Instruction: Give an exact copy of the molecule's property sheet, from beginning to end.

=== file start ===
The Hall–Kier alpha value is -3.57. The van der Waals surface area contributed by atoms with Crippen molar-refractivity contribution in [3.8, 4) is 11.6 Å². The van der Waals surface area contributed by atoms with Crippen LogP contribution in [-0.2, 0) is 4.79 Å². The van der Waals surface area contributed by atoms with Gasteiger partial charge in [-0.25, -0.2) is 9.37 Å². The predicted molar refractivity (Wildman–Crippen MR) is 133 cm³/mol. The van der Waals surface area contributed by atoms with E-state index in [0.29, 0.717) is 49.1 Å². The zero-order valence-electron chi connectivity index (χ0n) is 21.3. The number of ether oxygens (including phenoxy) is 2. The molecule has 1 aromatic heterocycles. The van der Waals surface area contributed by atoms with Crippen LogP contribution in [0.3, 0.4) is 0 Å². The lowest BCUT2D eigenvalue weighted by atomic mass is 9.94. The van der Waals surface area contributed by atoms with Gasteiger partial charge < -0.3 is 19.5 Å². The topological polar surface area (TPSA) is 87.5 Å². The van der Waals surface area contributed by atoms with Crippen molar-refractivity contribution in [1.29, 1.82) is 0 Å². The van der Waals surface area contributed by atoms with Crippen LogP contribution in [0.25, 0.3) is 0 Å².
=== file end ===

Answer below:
The Hall–Kier alpha value is -3.57. The van der Waals surface area contributed by atoms with Crippen molar-refractivity contribution in [3.8, 4) is 11.6 Å². The van der Waals surface area contributed by atoms with Crippen LogP contribution in [-0.2, 0) is 4.79 Å². The van der Waals surface area contributed by atoms with Gasteiger partial charge in [-0.25, -0.2) is 9.37 Å². The predicted molar refractivity (Wildman–Crippen MR) is 133 cm³/mol. The van der Waals surface area contributed by atoms with E-state index in [0.29, 0.717) is 49.1 Å². The zero-order valence-electron chi connectivity index (χ0n) is 21.3. The number of ether oxygens (including phenoxy) is 2. The molecule has 1 aromatic heterocycles. The van der Waals surface area contributed by atoms with Crippen LogP contribution in [0.3, 0.4) is 0 Å². The lowest BCUT2D eigenvalue weighted by atomic mass is 9.94. The van der Waals surface area contributed by atoms with Gasteiger partial charge < -0.3 is 19.5 Å². The topological polar surface area (TPSA) is 87.5 Å². The van der Waals surface area contributed by atoms with Crippen molar-refractivity contribution in [1.29, 1.82) is 0 Å². The van der Waals surface area contributed by atoms with Crippen LogP contribution in [0.25, 0.3) is 0 Å².